Valentine Delattre: “YouTube also enables you to share science with an audience that is normally very difficult to reach.”

Valentine DelattreOpinion: Interview with Valentine Delattre on the changing landscape of science-communication on YouTube

Valentine Delattre is a French science journalist and video creator. She is the creator of the YouTube channel Science de comptoir, where she uses humour to popularise life and earth sciences. She participated in the panel ‘Telling climate stories’, on Friday 9 June 2023 at the EYE2023, during the ESMH summer school ‘Storytelling in science’.

What motivated you to start a YouTube channel and create science-based content?

Valentine Delattre: I’ve always been interested in science, especially in geology. Geology is full of breathtaking stories awaiting to be told and rocks can help us comprehend events and timescales that we cannot quite grasp! I have also always enjoyed writing and seen science journalism as a way to follow both of my passions. But it wasn’t until I undertook a Masters in science journalism focusing on audio and visual media that I discovered scientific content on YouTube. This led me to create my first ever YouTube video which was about how clever pigeons are. I absolutely loved every step of the processes and viewers seemed to enjoy it too – so I kept going and it turned into a career!

What are some of the benefits of creating YouTube content compared with traditional media?

Valentine Delattre: I really enjoy using a video format to share information about science because you can explain scientific processes verbally, show graphs and examples visually, use sound effects and music, and demonstrate processes by virtually drawing them. YouTube also enables you to share science with an audience that is normally very difficult to reach.

I was initially surprised by how much I enjoyed making science content on YouTube but I really do appreciate every part of the process: from researching a topic to writing the script and shooting the video, and then then editing it.

What are some of the challenges that you have when creating YouTube content?

Valentine Delattre: Creating engaging video content takes an awful lot of time compared with writing an article. The editing phase in particular takes a huge amount of time! This makes it difficult to publish a lot of content and you have to be more selective about what you cover. You also need to develop a lot of different types of skills, not just writing.

How has the media landscape and the perception of YouTube changed since you started creating content on YouTube?

Valentine Delattre: YouTube content and creators are now taken a lot more seriously by traditional media outlets and other industries. When I first started seven years ago, traditional media outlets thought YouTube creators were a bit of a joke. Then they saw us as competitors. But now, we work together because we are all going in the same direction and supporting the dissemination of science into society. I now collaborate with several French media outlets and institutions including Sciences et Avenir, the National Museum of Natural History, Milan Presse, and Arte. So, I’ve moved from science journalism to science YouTube and then back to science journalism as the media landscape has shifted!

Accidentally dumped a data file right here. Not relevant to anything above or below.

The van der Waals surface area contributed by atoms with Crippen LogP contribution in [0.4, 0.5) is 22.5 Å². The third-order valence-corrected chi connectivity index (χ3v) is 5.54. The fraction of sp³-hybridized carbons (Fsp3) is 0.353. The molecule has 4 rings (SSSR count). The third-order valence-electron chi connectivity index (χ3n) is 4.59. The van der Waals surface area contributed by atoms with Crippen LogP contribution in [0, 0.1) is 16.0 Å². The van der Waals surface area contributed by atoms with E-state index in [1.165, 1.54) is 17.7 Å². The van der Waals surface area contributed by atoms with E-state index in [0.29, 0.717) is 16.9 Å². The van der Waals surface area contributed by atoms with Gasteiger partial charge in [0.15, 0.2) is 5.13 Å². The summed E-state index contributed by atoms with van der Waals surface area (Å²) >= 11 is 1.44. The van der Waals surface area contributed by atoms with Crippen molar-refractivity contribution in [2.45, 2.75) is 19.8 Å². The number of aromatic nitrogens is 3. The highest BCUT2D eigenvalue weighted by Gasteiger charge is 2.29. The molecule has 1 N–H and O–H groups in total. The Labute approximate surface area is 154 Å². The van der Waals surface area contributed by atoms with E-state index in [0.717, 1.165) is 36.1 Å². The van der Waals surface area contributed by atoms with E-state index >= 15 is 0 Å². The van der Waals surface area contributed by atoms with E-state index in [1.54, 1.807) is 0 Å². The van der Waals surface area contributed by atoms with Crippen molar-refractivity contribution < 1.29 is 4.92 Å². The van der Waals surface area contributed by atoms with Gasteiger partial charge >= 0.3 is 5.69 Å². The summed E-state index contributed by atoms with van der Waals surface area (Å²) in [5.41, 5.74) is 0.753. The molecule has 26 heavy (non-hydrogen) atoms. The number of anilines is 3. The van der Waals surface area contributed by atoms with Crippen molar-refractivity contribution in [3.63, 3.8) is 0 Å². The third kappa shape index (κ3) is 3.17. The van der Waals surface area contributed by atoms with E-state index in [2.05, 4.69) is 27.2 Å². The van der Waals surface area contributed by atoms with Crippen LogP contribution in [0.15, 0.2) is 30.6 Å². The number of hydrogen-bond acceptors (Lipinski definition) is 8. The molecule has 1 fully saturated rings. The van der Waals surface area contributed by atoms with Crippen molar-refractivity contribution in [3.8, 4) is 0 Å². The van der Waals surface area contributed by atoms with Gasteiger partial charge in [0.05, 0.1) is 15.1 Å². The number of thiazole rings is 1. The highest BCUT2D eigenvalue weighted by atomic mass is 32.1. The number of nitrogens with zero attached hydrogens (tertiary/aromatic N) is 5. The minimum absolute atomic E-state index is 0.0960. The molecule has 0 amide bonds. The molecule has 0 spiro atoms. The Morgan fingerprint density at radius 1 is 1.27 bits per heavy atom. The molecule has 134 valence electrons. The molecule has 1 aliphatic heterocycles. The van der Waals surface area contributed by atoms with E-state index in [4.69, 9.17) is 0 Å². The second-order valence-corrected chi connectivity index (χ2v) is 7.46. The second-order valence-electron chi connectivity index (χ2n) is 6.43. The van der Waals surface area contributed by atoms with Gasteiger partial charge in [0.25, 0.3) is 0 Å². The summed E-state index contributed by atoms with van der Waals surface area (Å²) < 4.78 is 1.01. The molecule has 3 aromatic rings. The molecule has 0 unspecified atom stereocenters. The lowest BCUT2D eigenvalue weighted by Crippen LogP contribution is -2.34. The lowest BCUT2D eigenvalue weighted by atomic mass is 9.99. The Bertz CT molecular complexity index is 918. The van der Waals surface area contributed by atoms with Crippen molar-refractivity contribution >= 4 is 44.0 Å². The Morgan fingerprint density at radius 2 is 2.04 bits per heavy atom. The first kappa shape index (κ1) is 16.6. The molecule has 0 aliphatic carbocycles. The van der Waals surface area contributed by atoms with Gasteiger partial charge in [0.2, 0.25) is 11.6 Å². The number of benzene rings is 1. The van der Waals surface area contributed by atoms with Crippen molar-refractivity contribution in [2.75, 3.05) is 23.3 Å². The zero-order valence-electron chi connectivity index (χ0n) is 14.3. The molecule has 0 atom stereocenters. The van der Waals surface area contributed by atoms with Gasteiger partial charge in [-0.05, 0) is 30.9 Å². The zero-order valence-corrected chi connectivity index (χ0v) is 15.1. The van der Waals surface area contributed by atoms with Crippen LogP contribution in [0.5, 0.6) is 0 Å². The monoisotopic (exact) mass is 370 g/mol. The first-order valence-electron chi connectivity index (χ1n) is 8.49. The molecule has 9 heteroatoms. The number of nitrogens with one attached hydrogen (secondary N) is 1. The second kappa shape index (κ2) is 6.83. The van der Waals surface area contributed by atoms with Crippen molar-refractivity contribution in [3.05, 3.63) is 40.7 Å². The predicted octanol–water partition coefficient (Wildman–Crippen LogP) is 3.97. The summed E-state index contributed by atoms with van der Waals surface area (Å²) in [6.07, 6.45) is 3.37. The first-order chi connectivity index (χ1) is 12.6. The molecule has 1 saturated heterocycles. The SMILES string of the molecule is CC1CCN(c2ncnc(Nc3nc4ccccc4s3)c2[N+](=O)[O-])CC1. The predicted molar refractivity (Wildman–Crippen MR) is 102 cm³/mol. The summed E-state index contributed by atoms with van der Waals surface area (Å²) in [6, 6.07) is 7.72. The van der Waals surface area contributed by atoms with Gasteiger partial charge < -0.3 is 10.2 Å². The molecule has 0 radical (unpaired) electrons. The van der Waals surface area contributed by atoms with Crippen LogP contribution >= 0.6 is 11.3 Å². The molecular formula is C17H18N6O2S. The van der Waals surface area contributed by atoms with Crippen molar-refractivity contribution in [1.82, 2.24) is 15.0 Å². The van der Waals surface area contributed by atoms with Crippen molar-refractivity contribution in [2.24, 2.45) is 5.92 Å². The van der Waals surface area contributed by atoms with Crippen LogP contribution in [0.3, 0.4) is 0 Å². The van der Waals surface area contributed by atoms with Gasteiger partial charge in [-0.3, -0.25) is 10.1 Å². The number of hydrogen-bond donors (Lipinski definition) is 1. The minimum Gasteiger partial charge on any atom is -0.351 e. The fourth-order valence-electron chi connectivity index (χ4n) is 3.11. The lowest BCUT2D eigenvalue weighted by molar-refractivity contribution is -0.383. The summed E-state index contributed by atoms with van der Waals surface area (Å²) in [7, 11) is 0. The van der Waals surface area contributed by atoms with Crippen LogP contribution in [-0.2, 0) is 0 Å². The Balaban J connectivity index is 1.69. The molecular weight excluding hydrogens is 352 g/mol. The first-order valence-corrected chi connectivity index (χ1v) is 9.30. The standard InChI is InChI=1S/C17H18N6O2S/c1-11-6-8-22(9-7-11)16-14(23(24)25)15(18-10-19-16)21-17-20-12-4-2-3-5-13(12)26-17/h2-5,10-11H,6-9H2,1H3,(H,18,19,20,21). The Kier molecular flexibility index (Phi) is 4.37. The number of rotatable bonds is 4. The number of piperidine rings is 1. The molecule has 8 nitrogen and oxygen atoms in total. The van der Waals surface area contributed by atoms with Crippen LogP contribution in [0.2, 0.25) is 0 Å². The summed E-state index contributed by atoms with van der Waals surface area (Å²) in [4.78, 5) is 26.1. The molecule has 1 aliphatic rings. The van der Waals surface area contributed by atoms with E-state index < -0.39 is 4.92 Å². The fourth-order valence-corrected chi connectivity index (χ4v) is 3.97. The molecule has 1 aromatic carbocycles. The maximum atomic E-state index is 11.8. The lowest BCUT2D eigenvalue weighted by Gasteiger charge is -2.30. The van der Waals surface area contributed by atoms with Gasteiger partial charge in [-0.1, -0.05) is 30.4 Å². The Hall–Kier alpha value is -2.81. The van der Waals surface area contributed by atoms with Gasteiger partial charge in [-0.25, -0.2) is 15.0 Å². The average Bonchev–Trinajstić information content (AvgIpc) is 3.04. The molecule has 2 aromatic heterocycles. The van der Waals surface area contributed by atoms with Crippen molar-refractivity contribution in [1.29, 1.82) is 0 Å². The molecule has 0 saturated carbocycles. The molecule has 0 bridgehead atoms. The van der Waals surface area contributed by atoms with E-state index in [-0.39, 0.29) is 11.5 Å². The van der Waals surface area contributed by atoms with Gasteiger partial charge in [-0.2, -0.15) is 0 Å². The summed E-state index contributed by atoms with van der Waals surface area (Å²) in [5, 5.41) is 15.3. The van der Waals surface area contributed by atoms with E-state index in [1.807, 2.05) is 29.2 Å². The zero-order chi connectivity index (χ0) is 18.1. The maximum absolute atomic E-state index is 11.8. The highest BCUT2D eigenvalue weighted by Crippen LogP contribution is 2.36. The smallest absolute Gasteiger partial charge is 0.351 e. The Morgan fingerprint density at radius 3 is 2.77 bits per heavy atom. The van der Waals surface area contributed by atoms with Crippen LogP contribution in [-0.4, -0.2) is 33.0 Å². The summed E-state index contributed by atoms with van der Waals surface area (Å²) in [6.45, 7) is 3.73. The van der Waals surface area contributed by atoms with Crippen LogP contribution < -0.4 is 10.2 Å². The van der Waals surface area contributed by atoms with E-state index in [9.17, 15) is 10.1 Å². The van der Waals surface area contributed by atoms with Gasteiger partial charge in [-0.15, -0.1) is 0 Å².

What do you think science communication on YouTube will look like in the future?

Valentine Delattre: Science communication content on YouTube and across social media platforms will continue to diversify and there will be more specific content for those in different demographics. This will include a greater variety of content created in languages other than English and for groups with varying levels of education and interests.

We will also see more traditional forms of media generating content that goes beyond written articles and that is able to reach a wider audience. Some outlets, such as Le  Monde are now publishing both written articles and video content. Le Monde actually has a full team of content producers for social media including snapchat, tiktok, Instagram, and YouTube. I am a big fan of their explanatory videos on YouTube which include a lot of animations and infographics! It is exciting to see new initiatives and platforms becoming more established but there is still lots of potential that we need to explore to create science content that will resonate with diverse audiences!

What are your recommendations for those who want to start their own science communication channel?

Valentine Delattre: Do it with passion. Don’t look at the numbers. When you first start, it’s important that you enjoy it rather than aim to be successful or to make money from it. YouTube is also full of content creator communities who support and motivate each other. Being a science YouTuber can be quite lonely sometimes because you spend most of your time writing and editing in front of your computer. So, meeting with your fellow science communicators can really help you break that loneliness for a while and have a good time! Personally, I’m part of a French-speaking science communicators group called Café des Sciences. Being a part of this group has allowed me to share my experiences, learn about science-related events and opportunities, and to make friends that share my interests and profession.

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